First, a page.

Chaffin also suggests that if a jury is permitted to increase the sentence on a retrial a defendant would be forced either to waive a jury trial in the second trial or to plead guilty so that the trial judge could not increase the sentence. He claims this to be a violation of his sixth amendment right to a jury trial. There is no merit to this claim. The jury might decrease his sentence and the trial judge, giving full consideration to the principles set forth in North Carolina v. Pearce, 395 U.S. 711, 89 S.Ct. 2072, 23 L.Ed.2d 656 (1969), might increase it. Furthermore, in Brady v. United States, 397 U.S. 742, 90 S.Ct. 1463, 25 L.Ed.2d 747 (1970), the Supreme Court rejected what we consider to be a substantially similar argument. In Brady it was argued that the threat of a more severe punishment if the defendant chose to be tried by a jury coerced him to plead guilty in violation of the Fifth Amendment. The Court held that to be a constitutionally permissible dilemma.
More recently in North Carolina v. Pearce the Court explicitly rejected double jeopardy and equal protection principles as grounds for precluding a harsher sentence upon retrial. The Court did, however, recognize a narrow circumstance in which due process may bar an increase in sentence. In Pearce upon retrial following an appeal the trial judge had increased the sentence which he had imposed after the first trial. The Supreme Court found no reasons or justifications in the record for the increased sentence. In such a case the Court said there is a possibility of vindictiveness on the part of the sentencing judge, and that such vindictiveness might "unconstitutionally deter a defendant's exercise of the right to appeal or collaterally attack his first conviction." The Court held that due process requires that a defendant be freed of the apprehension of a retaliatory motive on the part of the trial judge. To ensure due process the Court established the requirement that "whenever a judge imposes a more severe sentence upon a defendant after a new trial, the reasons for his doing so must affirmatively appear." As a further requirement the Court added that the reasons must be based upon "objective information concerning identifiable conduct on the part of the defendant occurring after the time of the original sentencing proceeding."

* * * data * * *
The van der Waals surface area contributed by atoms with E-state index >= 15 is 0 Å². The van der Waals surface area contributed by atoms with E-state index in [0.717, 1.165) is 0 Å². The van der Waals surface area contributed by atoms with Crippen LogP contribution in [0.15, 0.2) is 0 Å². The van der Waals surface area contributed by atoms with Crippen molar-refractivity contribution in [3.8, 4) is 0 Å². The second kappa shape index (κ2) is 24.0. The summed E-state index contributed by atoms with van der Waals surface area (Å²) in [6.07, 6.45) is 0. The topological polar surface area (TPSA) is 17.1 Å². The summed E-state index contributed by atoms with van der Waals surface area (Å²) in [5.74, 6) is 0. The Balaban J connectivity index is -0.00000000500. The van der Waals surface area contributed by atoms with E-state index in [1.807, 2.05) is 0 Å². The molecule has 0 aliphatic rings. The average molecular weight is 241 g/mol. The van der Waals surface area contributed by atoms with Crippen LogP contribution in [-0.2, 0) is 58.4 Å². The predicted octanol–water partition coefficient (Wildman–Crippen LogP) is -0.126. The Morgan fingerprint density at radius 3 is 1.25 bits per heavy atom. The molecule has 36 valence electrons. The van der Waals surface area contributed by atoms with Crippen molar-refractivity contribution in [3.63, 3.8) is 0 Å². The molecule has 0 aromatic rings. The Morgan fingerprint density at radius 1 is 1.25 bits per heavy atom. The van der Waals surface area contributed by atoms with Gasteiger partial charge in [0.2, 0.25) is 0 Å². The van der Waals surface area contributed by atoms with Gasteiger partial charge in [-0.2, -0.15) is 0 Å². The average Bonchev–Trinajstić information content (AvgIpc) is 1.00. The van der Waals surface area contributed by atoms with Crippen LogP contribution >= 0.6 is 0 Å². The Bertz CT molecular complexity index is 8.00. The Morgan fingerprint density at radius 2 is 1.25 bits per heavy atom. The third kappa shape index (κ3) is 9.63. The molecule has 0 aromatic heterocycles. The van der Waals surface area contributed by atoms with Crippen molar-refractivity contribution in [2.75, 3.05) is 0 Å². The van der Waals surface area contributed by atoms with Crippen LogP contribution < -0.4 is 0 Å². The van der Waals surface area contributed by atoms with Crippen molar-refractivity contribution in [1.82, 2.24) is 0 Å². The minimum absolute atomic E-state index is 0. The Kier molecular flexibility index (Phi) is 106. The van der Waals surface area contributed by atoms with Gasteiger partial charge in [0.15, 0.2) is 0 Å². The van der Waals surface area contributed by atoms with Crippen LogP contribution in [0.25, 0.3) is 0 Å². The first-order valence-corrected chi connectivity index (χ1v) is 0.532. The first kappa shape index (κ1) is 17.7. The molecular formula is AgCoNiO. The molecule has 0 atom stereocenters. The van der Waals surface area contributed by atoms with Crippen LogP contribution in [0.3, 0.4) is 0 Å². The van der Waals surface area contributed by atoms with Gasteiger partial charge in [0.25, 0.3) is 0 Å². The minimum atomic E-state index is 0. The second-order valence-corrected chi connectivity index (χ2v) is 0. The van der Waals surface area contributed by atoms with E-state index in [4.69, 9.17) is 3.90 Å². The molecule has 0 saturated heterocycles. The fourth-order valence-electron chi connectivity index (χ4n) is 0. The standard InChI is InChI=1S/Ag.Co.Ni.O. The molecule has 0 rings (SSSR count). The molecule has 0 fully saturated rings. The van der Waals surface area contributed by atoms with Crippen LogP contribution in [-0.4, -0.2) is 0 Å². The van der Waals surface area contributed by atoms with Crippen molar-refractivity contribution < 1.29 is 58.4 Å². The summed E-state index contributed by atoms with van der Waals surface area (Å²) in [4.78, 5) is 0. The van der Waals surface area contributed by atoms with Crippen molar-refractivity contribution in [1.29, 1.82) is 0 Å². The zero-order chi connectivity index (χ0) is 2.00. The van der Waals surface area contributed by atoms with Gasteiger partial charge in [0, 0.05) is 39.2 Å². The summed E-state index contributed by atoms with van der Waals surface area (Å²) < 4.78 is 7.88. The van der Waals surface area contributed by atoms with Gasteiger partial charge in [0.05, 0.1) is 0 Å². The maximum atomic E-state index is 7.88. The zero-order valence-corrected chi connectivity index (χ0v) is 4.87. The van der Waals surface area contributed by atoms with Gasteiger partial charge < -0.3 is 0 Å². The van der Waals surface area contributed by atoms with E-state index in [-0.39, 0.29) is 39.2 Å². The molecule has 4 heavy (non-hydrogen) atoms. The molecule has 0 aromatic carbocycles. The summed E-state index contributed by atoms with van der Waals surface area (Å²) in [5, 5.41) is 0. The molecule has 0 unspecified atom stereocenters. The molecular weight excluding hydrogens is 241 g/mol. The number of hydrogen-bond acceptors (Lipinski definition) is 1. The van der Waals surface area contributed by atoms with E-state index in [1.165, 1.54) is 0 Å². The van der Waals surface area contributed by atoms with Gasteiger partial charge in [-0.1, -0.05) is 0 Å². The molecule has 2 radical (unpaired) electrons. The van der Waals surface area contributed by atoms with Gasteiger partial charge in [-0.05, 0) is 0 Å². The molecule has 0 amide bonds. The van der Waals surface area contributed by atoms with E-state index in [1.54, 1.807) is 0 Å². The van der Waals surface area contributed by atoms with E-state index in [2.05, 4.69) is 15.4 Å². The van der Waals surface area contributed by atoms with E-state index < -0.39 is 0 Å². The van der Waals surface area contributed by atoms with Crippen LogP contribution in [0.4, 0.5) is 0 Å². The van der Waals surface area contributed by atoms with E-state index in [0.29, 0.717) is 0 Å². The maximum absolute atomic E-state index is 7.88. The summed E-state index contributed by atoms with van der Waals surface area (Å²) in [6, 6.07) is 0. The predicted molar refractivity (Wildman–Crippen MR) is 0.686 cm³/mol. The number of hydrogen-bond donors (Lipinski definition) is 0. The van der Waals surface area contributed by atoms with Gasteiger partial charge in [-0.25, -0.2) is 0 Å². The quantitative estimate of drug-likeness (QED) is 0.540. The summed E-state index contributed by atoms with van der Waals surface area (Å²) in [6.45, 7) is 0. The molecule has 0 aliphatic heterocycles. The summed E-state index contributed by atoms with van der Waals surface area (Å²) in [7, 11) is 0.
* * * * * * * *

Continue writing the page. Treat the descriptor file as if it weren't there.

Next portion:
395 U.S. 711, 89 S.Ct. 2072, 23 L.Ed.2d 656 (1969). The Court's most recent decision on the question of increased sentences is of no assistance in the case sub judice. In North Carolina v. Rice, 404 U.S. 244, 92 S.Ct. 402, 30 L.Ed.2d 413 (1971) the Court had before it the question whether Pearce applied to an increased sentence imposed upon a trial de novo in a North Carolina Superior Court after an initial trial in a lower court. The Fourth Circuit held that Pearce was applicable since it required that reasons be given if a sentence is increased and in Rice the record revealed nothing which warranted an increased sentence. Although the defendant had been discharged from prison before the case reached the court of appeals, the Fourth Circuit rejected the state's claim of mootness since according to the court there were certain rights and privileges to be regained by having a conviction expunged. The Supreme Court refused to decide the case on the merits. The Court pointed out that Pearce requires only resentencing and did not ipso facto require that the conviction be set aside. Thus, since there was no evidence whether Rice would reap any benefits merely from a reduction in a sentence already served, the Court vacated the judgment of the court of appeals and remanded the case to that court for reconsideration of the question of mootness.
We hold, therefore that neither the double jeopardy provision nor the Equal Protection Clause imposes an absolute bar to a more severe sentence upon reconviction.
395 U.S., at 723, 89 S.Ct., at 2080, 23 L.Ed.2d at 668.
The Court was concerned with the elimination of the possibility of vindictiveness as a threat to a defendant weighing the merits and the advisability of seeking post conviction relief. There was no denunciation of increased sentences as such. Moon v. Maryland, where the writ of certiorari was dismissed as being improvidently granted, strengthens this interpretation of Pearce. In Moon the Court granted the writ to consider the retroactivity of Pearce. Subsequently, the sentencing judge in the second trial filed an affidavit setting forth valid reasons for the increased sentence. But more importantly the Court found conclusively that vindictiveness played no part in the imposition of an increased sentence. In dismissing the writ, the Court said: